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I have heard a lot of nice things about BDD (Behavior Driven Development), so today I have decided to try out SpecFlow. I have downloaded and installed. Then I have created a new/empty WPF application and added a very simple calculator interface (with one sum method) and implemented.

For BDD testing I haved added a new project to my solution with a simple SpecFlow feature as follows:

Feature: Addition
In order to avoid silly mistakes
As a math idiot
I want to be told the sum of two numbers

Scenario: Add two numbers
Given a calculator
When I sum 50 and 70
Then the result should be 120

Then I have added a new class to my test project and implemented the steps for testing as follows:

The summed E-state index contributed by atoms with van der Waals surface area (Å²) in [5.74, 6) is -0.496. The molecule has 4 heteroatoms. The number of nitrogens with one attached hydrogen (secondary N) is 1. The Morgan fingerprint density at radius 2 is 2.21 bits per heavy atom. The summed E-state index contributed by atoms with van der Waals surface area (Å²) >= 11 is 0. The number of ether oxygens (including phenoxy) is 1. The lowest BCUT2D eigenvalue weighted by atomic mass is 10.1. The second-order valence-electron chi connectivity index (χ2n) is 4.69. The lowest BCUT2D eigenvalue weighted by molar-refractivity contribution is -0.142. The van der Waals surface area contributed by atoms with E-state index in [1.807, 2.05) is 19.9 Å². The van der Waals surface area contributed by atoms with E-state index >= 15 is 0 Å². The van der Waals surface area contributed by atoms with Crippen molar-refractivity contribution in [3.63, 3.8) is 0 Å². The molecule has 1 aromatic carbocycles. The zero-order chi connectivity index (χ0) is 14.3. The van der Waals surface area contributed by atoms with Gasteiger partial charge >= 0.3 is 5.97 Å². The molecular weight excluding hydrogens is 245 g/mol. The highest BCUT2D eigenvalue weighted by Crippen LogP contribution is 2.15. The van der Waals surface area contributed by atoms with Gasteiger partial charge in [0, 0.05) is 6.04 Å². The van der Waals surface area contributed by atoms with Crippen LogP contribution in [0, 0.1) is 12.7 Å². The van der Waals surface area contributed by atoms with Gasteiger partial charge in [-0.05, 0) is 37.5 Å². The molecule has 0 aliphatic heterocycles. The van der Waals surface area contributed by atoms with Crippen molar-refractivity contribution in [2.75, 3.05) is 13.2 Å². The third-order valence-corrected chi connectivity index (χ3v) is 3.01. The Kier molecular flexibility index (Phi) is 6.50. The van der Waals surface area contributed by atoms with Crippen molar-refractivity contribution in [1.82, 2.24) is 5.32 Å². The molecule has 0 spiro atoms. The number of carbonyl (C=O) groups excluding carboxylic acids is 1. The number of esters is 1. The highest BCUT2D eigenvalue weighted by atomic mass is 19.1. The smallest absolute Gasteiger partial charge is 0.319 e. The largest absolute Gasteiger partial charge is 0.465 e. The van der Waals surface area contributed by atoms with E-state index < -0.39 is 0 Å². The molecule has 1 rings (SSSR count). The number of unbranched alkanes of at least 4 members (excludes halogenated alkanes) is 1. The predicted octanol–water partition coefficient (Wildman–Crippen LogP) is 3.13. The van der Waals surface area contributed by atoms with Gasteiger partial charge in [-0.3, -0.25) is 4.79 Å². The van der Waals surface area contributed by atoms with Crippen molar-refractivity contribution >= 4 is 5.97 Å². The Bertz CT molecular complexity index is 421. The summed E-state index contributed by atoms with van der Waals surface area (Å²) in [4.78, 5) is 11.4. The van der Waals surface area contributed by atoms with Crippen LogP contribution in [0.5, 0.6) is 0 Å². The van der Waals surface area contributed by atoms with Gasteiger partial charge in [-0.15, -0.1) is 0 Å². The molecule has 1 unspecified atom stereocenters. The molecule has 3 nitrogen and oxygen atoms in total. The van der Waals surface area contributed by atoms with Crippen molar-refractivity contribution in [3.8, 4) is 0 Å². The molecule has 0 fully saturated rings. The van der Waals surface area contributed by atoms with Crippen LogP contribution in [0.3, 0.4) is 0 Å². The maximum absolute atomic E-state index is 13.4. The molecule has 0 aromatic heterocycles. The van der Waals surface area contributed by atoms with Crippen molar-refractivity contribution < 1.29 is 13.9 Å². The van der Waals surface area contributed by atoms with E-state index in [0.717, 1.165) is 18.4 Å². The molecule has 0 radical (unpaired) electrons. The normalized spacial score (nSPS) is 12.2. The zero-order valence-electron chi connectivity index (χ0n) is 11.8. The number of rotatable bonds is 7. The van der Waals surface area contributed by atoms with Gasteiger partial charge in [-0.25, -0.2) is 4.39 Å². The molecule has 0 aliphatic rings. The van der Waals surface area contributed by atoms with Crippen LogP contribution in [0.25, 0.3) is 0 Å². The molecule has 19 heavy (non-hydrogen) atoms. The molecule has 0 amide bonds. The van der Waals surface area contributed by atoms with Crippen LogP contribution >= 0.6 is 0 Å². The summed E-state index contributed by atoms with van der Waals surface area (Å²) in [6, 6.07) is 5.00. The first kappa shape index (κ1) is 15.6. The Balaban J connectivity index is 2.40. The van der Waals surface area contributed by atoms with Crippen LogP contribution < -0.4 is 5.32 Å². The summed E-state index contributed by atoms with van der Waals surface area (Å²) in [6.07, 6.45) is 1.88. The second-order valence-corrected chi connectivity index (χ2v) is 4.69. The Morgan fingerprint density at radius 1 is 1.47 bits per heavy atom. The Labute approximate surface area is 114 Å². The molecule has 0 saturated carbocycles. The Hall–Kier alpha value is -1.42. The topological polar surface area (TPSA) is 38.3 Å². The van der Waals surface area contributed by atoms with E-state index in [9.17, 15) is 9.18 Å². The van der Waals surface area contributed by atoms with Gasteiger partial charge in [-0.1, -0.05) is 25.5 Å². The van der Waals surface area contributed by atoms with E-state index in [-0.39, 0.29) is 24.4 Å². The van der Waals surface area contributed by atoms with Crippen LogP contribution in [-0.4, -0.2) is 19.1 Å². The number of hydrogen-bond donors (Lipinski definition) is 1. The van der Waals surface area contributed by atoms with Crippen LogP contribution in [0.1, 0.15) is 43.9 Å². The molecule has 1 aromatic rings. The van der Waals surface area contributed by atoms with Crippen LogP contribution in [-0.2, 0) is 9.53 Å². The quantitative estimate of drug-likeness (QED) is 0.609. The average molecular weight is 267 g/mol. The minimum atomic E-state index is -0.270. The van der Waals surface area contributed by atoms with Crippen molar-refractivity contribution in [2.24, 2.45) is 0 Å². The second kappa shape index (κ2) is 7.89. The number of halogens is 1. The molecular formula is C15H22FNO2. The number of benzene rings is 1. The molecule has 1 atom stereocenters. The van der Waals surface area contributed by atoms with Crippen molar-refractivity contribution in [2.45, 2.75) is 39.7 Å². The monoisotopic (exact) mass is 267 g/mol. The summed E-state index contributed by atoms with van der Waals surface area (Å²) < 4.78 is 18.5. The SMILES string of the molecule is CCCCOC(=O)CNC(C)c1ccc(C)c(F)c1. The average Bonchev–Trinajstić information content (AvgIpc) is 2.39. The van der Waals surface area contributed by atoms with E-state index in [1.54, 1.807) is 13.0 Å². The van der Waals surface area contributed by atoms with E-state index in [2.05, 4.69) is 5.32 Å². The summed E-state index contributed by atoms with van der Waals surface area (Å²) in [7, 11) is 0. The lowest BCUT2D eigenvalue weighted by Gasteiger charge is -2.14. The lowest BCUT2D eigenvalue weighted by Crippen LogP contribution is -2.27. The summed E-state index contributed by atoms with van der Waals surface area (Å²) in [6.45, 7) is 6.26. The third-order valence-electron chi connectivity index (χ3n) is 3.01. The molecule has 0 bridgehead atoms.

class CalculatorSteps
  private readonly StandardKernel _kernel = new StandardKernel();

  private ICalculator _calc;
  private int _lastResult;

  public CalculatorSteps()

  [Given(@"a calculator")]
  public void GivenACalculator()
    _calc = _kernel.Get<ICalculator>();

  [When(@"I sum (\d+) and (\d+)")]
  public void WhenISum(int num1, int num2)
    _lastResult = _calc.Sum(num1, num2);

  [Then(@"the result should be (\d+)")]
  public void ThenTheResultShouldBe(int result)
    Assert.AreEqual(result, _lastResult);

Note: As you see I am using Ninject (StandardKernel), but there is no real advantage of using an IoC container for this task, it's just for fun and because I like to learn/study Ninject in the near future.

Finally build the solution, open the test assembly (WpfWithBdd.SpecFlow.dll) with NUnit and hit Run... producing the following output:

The output is nice and self-explanatory!

The very trivial code for this post is available here.

Hope you enjoy. See you next time.

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Kalman Speier



Kalman Speier

Logbook of my journey in software development.

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